On 23 February 2022, the European Commission (Commission) proposed a draft of a regulation on harmonised rules on fair access to and use of data – also known as the Data Act. The Data Act is intended to “ensure fairness in the digital environment, stimulate a competitive data market, open opportunities for data-driven innovation and make data more accessible for all”.
If adopted in its current form, the new rules will impose far-reaching obligations on tech companies (such as manufacturers of connected products and cloud service providers) and give national authorities new enforcement powers to sanction infringements with fines of up to EUR 20 million or 4% of annual global revenue, whichever is higher. (more…)
On 28 January 2022, the UK Government Department for Digital, Culture, Media & Sport (DCMS) laid before the UK Parliament its International Data Transfer Agreement (IDTA) and International Data Transfer Addendum (UK Addendum) to the European Commission’s Standard Contractual Clauses (EU SCCs). If no objections are raised by the UK Parliament, the IDTA and the UK Addendum will come into force on 21 March 2022. (more…)
It seems there will be a packed agenda for EU and UK data protection this coming year. We set out below the 5 hot topics to watch in 2022 including expected legislative reforms, the most interesting cases to follow, and areas which are expected to continue to receive regulatory attention. (more…)
On 29 November 2021, the Slovenian Presidency (the “Presidency”) of the European Council published its compromise text (“Compromise Text”) on the European Union’s (“EU”) draft Artificial Intelligence Act (“AI Act” or “Act”) alongside a progress report on the Act. While the overall structure of the AI Act and many of its key provisions (including, those relating to potential fines for non-compliance), remain the same, there are some significant proposed changes to the Act which we have noted below including, for example, a new Article on general purpose AI systems. (more…)
*This article was first published by Law360 on January 3, 2022.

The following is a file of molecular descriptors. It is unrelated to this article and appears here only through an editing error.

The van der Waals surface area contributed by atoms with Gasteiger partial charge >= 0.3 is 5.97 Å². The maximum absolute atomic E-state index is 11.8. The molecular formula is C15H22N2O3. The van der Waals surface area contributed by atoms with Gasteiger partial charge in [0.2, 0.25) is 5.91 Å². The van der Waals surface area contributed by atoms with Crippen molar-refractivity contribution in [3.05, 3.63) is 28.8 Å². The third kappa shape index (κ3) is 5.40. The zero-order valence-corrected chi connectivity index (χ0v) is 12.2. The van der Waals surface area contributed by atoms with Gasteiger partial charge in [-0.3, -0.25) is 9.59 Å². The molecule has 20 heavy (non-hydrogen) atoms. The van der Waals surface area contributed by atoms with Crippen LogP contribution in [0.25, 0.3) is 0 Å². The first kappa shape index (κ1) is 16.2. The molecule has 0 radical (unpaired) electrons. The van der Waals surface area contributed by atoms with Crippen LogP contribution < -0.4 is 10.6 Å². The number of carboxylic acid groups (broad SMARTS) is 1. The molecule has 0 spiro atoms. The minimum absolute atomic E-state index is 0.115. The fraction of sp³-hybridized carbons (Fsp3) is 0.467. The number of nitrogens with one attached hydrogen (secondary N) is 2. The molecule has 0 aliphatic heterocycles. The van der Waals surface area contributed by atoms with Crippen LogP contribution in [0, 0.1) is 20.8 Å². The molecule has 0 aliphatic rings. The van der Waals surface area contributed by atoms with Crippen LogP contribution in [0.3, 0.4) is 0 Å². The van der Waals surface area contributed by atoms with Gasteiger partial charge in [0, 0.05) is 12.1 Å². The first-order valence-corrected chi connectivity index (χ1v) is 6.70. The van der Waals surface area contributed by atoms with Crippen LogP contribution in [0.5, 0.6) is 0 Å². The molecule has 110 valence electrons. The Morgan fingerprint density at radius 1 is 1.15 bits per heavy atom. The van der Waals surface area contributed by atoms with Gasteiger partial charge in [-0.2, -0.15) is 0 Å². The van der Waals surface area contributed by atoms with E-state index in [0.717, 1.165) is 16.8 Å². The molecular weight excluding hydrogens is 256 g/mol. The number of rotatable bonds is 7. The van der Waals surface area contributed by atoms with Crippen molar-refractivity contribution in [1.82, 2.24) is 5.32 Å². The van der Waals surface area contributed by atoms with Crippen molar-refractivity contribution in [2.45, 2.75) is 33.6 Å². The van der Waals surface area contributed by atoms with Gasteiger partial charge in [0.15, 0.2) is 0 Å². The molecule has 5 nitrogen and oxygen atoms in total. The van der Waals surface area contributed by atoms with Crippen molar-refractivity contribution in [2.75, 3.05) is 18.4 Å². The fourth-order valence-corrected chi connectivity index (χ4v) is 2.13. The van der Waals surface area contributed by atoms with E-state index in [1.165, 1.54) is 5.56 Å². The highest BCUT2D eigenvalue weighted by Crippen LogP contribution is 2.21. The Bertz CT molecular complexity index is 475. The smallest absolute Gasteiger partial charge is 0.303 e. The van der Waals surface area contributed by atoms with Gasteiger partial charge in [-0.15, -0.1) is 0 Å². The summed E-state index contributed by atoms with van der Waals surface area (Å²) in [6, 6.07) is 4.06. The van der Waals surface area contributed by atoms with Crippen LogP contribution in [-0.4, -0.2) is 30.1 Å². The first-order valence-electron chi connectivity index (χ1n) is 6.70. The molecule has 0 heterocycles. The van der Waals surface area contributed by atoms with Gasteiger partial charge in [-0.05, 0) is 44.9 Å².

A recent discussion with Elizabeth Denham and Claudia Berg of the U.K. Information Commissioner’s Office provided ample food for thought on the direction in which data protection regulation both in the U.K. and internationally is headed, including key trends to watch for in data protection.
On November 10, 2021, the European General Court (Court) issued its judgment in Case T-612/17 Google and Alphabet v Commission (Google Shopping).
The Court dismissed almost in its entirety the action brought by Google and Alphabet against the decision by the European Commission (Commission) of June 27, 2017, which found that Google had abused its dominant market position by favoring its own comparison shopping service (CSS) on its general results pages while demoting the results from competing CSSs. The Court also upheld the fine of €2.42 billion imposed on Google by the Commission. The judgment can be appealed to the Court of Justice of the European Union (CJEU). (more…)
On 7 October 2021, the Information Commissioner’s Office (“ICO”), published its response to the UK government’s consultation entitled “Data: A new direction”. The consultation which sets out the proposals of the Department for Digital, Culture Media & Sport (“DCMS”) promised far-reaching reforms to the UK data protection regime with an emphasis on capturing the power of data to drive economic growth and innovation. The DCMS’s proposals posed a significant moment for UK data protection law and as such Sidley was pleased to host a Chatham House Rule discussion about this important consultation on 15 September 2021 with Joe Jones, Deputy Director, International Data Transfers at the DCMS. We hope that interested readers may have attended our discussion with Deputy Director Jones. (more…)
Please join Sidley’s Privacy and Cybersecurity Group for a two-part discussion with UK government officials with a focus on data transfer and innovation.
UK Data Protection and Data Transfers – New Directions
In this Chatham House discussion, our panelists will cover:
- Data Transfers to the U.S. and Developments on “Adequacy”
- G7 and OECD Data Protection Initiatives
- UK Regulation of Data and Promotion of Innovation
As from September 9, 2021, Regulation (EU) 2021/821 (EU Dual-Use Regulation Recast) replaces the existing Council Regulation (EC) 428/2009 setting up the European Union (EU) regime for the control of exports, transfer, brokering, and transit of “dual-use” items (EU Dual-Use Regulation). Dual-use items are sensitive goods, services, software, and technology that can be used for both civil and military purposes.
On 28 June 2021, the European Commission announced that it has adopted two adequacy decisions for the UK, one under the General Data Protection Regulation (GDPR) and one under the Data Protection Directive with Respect to Law Enforcement (Law Enforcement Directive) (Adequacy Decisions). The announcement comes just two days before the bridging period for data transfers between the EU and the UK was set to expire. In its assessment, the European Commission has determined the UK’s data protection laws are “essentially equivalent” to the data protection laws ensured within the EU. As a result of the Adequacy Decisions, personal data can continue to freely flow between the EU to the UK without the need for a data transfer safeguard (e.g., Standard Contractual Clauses or SCCs) in place. This announcement comes as very welcome news to many organisations transferring data between the EU and the UK.